What are the most significant challenges India’s tech sector may face in the coming decade?

I think the greatest challenge will be how fast we can build our fundamental sciences. Tech is all about fundamental sciences. It’s not about building things or the Internet. The Internet is easy. You can have a computer program think for you. What you need is fundamental science. This means deep research, deep science. This requires a very different system of education. Less reading and more thinking outside of the box. We need more world-class institutes that push for more questioning and rigor rather than just pushing for a degree. We need a greater amount of people who succeed. I think this is the same for any country.

It’s always a crisis that creates this inflection point for you to think. When everything is good, you have all you need. When you have a problem like this, like «my money has stopped flowing so I should do something», you think and act. Every crisis is a great inflection point to then make a systemic change.

There is a trend towards relocating high-tech production from China to other countries like Thailand, Vietnam, Mexico, and India. For many, current US-China decoupling plays an important role here. Do you think India can substitute China and become a global tech power in the future in this context?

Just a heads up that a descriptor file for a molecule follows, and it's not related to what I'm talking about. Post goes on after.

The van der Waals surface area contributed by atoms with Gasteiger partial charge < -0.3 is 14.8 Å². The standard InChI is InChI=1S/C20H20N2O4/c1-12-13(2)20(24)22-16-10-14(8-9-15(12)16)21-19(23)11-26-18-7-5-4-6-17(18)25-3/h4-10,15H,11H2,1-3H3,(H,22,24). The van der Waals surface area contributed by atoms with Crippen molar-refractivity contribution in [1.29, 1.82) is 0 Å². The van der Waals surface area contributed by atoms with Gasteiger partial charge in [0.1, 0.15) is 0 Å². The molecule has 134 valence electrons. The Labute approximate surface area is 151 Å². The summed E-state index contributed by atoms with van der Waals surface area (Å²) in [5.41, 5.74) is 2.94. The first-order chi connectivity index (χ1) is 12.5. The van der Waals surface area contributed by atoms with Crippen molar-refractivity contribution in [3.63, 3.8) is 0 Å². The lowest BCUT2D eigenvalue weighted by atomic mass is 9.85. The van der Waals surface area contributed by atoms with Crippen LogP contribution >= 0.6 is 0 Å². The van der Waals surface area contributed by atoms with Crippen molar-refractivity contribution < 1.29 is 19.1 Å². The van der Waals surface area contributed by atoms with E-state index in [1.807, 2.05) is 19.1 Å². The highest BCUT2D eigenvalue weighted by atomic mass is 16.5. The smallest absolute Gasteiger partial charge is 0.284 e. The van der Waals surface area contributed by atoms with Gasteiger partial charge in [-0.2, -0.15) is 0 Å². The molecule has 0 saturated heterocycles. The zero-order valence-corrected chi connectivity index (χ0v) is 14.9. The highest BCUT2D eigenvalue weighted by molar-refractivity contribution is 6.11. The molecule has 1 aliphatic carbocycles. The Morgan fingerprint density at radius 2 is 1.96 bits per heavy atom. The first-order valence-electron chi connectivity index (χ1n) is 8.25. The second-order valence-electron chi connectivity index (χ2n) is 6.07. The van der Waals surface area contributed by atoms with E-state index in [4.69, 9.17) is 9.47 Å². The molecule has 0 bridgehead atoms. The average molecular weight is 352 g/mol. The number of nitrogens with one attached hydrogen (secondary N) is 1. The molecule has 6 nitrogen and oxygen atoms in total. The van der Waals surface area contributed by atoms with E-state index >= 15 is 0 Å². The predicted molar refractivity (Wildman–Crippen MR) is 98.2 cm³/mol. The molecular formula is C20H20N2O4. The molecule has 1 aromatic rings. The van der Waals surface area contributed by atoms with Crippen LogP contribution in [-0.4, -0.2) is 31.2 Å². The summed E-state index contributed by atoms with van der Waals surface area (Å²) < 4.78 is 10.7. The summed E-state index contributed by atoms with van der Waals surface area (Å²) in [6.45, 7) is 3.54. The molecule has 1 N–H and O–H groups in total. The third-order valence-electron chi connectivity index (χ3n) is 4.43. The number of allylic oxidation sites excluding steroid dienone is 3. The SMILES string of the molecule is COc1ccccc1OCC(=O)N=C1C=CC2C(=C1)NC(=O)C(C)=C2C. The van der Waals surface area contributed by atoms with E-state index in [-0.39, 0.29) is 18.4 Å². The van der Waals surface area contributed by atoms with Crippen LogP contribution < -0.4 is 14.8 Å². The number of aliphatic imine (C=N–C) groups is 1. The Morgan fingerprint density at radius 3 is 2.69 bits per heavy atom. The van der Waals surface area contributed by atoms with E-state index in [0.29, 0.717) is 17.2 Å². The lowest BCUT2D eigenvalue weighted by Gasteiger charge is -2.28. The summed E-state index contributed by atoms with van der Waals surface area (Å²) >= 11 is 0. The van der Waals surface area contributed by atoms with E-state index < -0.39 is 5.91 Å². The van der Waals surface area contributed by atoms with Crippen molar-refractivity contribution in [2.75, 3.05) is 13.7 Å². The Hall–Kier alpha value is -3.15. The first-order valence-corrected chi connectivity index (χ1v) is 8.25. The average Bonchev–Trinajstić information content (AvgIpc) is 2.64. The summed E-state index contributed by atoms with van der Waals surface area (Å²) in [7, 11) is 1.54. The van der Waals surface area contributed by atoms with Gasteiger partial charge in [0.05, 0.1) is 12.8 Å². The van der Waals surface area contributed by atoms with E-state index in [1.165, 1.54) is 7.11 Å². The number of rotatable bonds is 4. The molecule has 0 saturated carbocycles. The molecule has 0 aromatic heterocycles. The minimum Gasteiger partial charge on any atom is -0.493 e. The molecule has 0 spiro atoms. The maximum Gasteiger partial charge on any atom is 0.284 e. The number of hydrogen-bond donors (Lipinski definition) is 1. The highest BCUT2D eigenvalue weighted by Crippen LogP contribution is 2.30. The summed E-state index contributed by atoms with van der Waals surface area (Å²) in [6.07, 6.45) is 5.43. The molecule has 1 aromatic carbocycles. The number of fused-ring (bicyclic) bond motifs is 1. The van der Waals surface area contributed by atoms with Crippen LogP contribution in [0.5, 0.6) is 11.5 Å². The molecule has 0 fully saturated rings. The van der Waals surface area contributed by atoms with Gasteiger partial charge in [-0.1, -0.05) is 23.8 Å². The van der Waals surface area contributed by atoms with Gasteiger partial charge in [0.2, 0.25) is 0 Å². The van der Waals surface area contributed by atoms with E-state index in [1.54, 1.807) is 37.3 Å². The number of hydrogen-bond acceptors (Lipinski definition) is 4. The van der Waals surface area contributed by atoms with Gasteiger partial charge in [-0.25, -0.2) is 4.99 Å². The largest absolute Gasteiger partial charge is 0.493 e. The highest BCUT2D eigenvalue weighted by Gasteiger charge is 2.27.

India has to become a tech power on its own. It’s not like manufacturing. In manufacturing, when things are expensive in one country you can shift to another country that’s cheaper. Move it to Vietnam, or to wherever. Technology is different, it’s about human resources and education.

As well as infrastructure…

Yes, but in tech, you do not need that much infrastructure to put an idea together. All you need is just a small lab and deep tech, and the knowledge that goes into it. This is what makes it different from manufacturing. You just need a small room and you can do huge technological work. Every country will have to find its own equilibrium where the matrix of technology is going to be directly linked to education and research, as well as your people’s commitment to pursue the research. Then comes the rest; the finance, the place to do the work. It’s all about ideas.

After all, everything started with people first.

Yes, exactly.

As for the last question, do you see any prospects for cooperation between Russia and India in the field of high-tech? If so, in what areas? What are some barriers to cooperation and what are the opportunities?